I’m sure I heard a collective sigh of relief when the final whistle brought the 2014 World Cup to an end. What began as an overhyped celebration of global footballing skill, soon descended into a merry-go-round of playacting, underachievement and disapppointment.
England’s dismal exit feels like a lifetime ago. Since then I’ve witnessed simulated ‘fouls’ where players dived in the penalty area in attempts to con the referee into awarding a penalty. Then there was the sight of Luis Suarez biting an opponent, which gained him a four-month ban from football – and, bizarrely, a £75 million transfer to Barcelona. Oh, and how could I forget host nation Brazil’s defeat in the semi finals, losing 7-1 to Germany? Unbeaten on home soil for 39 years, Brazil then succumbed 3-0 to the Netherlands – I was amazed their manager got out of the stadium in one piece.
On the evening of the final I happened to be in the pub – yes, unusual, I know. There wasn’t a flag in sight. Five minutes before kick-off a stranger walked in and asked if it would be shown on the pub’s TV. “Yes,” said, the barman, “if you switch it on yourself.” That man was the only one in the pub to actually watch the game.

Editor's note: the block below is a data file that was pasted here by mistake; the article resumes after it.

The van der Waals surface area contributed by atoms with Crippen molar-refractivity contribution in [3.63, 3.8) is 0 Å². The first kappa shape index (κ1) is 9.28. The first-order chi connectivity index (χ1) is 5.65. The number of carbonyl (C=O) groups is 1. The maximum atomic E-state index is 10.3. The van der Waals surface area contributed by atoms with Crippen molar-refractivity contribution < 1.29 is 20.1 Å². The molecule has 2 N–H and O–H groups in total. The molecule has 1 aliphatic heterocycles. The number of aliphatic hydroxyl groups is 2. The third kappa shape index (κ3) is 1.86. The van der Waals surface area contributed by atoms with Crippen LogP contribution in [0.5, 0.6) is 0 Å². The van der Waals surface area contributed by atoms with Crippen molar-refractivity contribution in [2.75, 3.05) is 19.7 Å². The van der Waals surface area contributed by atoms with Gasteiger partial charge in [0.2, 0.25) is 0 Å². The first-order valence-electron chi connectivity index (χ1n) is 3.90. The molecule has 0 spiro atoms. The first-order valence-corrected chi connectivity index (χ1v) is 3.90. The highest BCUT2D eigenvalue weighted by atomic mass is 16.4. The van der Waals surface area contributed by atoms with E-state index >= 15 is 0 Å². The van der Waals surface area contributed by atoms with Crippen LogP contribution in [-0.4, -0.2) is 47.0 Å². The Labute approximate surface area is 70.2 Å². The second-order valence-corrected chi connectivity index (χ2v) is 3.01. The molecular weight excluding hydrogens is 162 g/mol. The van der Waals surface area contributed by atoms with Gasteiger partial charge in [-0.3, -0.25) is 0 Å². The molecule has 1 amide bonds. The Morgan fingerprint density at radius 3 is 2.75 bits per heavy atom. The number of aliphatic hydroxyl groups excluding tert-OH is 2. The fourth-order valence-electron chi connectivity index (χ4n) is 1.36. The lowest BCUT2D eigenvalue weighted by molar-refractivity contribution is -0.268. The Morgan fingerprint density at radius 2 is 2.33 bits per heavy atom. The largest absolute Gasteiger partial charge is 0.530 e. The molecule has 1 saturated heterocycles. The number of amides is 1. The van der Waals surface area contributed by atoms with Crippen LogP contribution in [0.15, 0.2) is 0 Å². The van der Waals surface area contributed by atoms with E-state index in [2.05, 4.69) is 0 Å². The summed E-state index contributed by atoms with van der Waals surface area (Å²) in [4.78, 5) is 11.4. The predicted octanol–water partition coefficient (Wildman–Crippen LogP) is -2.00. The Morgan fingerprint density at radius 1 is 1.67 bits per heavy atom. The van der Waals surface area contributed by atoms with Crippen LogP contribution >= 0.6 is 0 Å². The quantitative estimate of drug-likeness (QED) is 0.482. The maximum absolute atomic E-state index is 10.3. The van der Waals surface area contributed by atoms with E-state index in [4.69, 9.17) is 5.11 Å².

I left soon after the match began, but heard the commentary in the background at home as I was surfing the net. I was reading a report that proved some people willingly choose pain in preference to boredom. In a trial, a university professor found 18 out of 42 people told to spend 15 minutes in a room with nothing but their own thoughts for distraction, voluntarily gave themselves a mild electric shock, just to escape their ennui. One man pressed the electric shock button no fewer than 190 times.
I reckon that’s the level of masochism you’ll probably need to watch the next World Cup.